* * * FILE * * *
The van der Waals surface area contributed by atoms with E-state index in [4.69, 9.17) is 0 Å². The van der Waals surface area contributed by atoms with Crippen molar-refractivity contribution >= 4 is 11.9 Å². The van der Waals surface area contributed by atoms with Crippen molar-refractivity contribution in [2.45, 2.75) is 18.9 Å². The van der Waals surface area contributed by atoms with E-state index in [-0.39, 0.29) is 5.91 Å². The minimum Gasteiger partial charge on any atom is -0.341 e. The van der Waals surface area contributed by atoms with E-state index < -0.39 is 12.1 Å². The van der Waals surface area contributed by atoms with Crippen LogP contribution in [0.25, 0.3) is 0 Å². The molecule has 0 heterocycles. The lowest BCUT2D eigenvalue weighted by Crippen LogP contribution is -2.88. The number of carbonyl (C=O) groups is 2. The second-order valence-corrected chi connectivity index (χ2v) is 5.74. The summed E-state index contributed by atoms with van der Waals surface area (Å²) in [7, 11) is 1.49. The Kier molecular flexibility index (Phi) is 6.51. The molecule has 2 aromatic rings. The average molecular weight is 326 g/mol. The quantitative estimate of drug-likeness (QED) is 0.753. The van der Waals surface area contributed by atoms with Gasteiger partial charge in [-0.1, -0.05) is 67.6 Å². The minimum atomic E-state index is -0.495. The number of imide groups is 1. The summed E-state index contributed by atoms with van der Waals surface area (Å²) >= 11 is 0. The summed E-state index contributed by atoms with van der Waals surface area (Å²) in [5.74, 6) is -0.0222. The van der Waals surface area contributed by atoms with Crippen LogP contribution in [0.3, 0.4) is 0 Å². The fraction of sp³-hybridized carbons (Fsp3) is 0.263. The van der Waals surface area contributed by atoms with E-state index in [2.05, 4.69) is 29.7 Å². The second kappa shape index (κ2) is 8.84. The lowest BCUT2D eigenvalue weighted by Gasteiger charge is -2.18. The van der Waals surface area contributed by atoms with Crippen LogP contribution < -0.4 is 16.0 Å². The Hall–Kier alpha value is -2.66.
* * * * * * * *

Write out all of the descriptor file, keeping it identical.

The van der Waals surface area contributed by atoms with E-state index in [4.69, 9.17) is 0 Å². The van der Waals surface area contributed by atoms with Crippen molar-refractivity contribution >= 4 is 11.9 Å². The van der Waals surface area contributed by atoms with Crippen molar-refractivity contribution in [2.45, 2.75) is 18.9 Å². The van der Waals surface area contributed by atoms with E-state index in [-0.39, 0.29) is 5.91 Å². The minimum Gasteiger partial charge on any atom is -0.341 e. The van der Waals surface area contributed by atoms with E-state index < -0.39 is 12.1 Å². The van der Waals surface area contributed by atoms with Crippen LogP contribution in [0.25, 0.3) is 0 Å². The molecule has 0 heterocycles. The lowest BCUT2D eigenvalue weighted by Crippen LogP contribution is -2.88. The number of carbonyl (C=O) groups is 2. The second-order valence-corrected chi connectivity index (χ2v) is 5.74. The summed E-state index contributed by atoms with van der Waals surface area (Å²) in [7, 11) is 1.49. The Kier molecular flexibility index (Phi) is 6.51. The molecule has 2 aromatic rings. The average molecular weight is 326 g/mol. The quantitative estimate of drug-likeness (QED) is 0.753. The van der Waals surface area contributed by atoms with Gasteiger partial charge in [-0.1, -0.05) is 67.6 Å². The minimum atomic E-state index is -0.495. The number of imide groups is 1. The summed E-state index contributed by atoms with van der Waals surface area (Å²) >= 11 is 0. The summed E-state index contributed by atoms with van der Waals surface area (Å²) in [5.74, 6) is -0.0222. The van der Waals surface area contributed by atoms with Crippen LogP contribution in [0.3, 0.4) is 0 Å². The fraction of sp³-hybridized carbons (Fsp3) is 0.263. The van der Waals surface area contributed by atoms with E-state index in [2.05, 4.69) is 29.7 Å². The second kappa shape index (κ2) is 8.84. The lowest BCUT2D eigenvalue weighted by Gasteiger charge is -2.18. The van der Waals surface area contributed by atoms with Crippen LogP contribution < -0.4 is 16.0 Å². The Hall–Kier alpha value is -2.66.